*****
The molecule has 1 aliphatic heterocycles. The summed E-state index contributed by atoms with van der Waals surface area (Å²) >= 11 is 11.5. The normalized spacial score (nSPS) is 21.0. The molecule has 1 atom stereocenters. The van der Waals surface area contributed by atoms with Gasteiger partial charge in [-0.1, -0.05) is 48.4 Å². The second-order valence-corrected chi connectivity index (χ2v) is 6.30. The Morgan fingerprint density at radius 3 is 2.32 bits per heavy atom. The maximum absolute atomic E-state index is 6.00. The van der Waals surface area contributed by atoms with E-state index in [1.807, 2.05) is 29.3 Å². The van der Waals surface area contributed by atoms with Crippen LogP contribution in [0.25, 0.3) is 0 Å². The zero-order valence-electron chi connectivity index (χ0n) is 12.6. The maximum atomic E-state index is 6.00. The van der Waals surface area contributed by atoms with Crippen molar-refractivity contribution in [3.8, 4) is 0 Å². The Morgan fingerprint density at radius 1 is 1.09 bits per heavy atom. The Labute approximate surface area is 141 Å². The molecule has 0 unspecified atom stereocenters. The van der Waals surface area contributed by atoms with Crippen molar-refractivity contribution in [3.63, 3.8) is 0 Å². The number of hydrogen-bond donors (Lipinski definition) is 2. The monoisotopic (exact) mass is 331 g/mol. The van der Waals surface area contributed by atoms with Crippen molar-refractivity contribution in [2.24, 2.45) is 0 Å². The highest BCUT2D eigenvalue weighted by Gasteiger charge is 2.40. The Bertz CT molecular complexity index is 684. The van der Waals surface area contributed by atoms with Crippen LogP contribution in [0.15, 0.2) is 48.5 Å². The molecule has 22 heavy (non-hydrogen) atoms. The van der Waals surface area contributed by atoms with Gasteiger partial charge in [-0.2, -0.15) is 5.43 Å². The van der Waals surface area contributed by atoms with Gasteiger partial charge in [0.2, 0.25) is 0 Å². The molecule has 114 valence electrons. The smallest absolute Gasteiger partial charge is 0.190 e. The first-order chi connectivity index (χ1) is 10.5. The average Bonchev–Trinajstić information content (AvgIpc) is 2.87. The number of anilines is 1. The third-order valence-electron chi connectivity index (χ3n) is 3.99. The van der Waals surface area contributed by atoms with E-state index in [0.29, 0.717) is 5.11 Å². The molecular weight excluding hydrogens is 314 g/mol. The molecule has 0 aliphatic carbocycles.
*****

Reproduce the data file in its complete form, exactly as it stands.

The molecule has 1 aliphatic heterocycles. The summed E-state index contributed by atoms with van der Waals surface area (Å²) >= 11 is 11.5. The normalized spacial score (nSPS) is 21.0. The molecule has 1 atom stereocenters. The van der Waals surface area contributed by atoms with Gasteiger partial charge in [-0.1, -0.05) is 48.4 Å². The second-order valence-corrected chi connectivity index (χ2v) is 6.30. The Morgan fingerprint density at radius 3 is 2.32 bits per heavy atom. The maximum absolute atomic E-state index is 6.00. The van der Waals surface area contributed by atoms with E-state index in [1.807, 2.05) is 29.3 Å². The van der Waals surface area contributed by atoms with Crippen LogP contribution in [0.25, 0.3) is 0 Å². The zero-order valence-electron chi connectivity index (χ0n) is 12.6. The maximum atomic E-state index is 6.00. The van der Waals surface area contributed by atoms with Crippen molar-refractivity contribution in [3.8, 4) is 0 Å². The Morgan fingerprint density at radius 1 is 1.09 bits per heavy atom. The Labute approximate surface area is 141 Å². The molecule has 0 unspecified atom stereocenters. The van der Waals surface area contributed by atoms with Crippen molar-refractivity contribution in [3.63, 3.8) is 0 Å². The number of hydrogen-bond donors (Lipinski definition) is 2. The monoisotopic (exact) mass is 331 g/mol. The van der Waals surface area contributed by atoms with Crippen molar-refractivity contribution in [2.24, 2.45) is 0 Å². The highest BCUT2D eigenvalue weighted by Gasteiger charge is 2.40. The Bertz CT molecular complexity index is 684. The van der Waals surface area contributed by atoms with Crippen LogP contribution in [0.15, 0.2) is 48.5 Å². The molecule has 22 heavy (non-hydrogen) atoms. The van der Waals surface area contributed by atoms with Gasteiger partial charge in [-0.2, -0.15) is 5.43 Å². The van der Waals surface area contributed by atoms with Gasteiger partial charge in [0.2, 0.25) is 0 Å². The molecule has 114 valence electrons. The smallest absolute Gasteiger partial charge is 0.190 e. The first-order chi connectivity index (χ1) is 10.5. The average Bonchev–Trinajstić information content (AvgIpc) is 2.87. The number of anilines is 1. The third-order valence-electron chi connectivity index (χ3n) is 3.99. The van der Waals surface area contributed by atoms with E-state index in [0.29, 0.717) is 5.11 Å². The molecular weight excluding hydrogens is 314 g/mol. The molecule has 0 aliphatic carbocycles.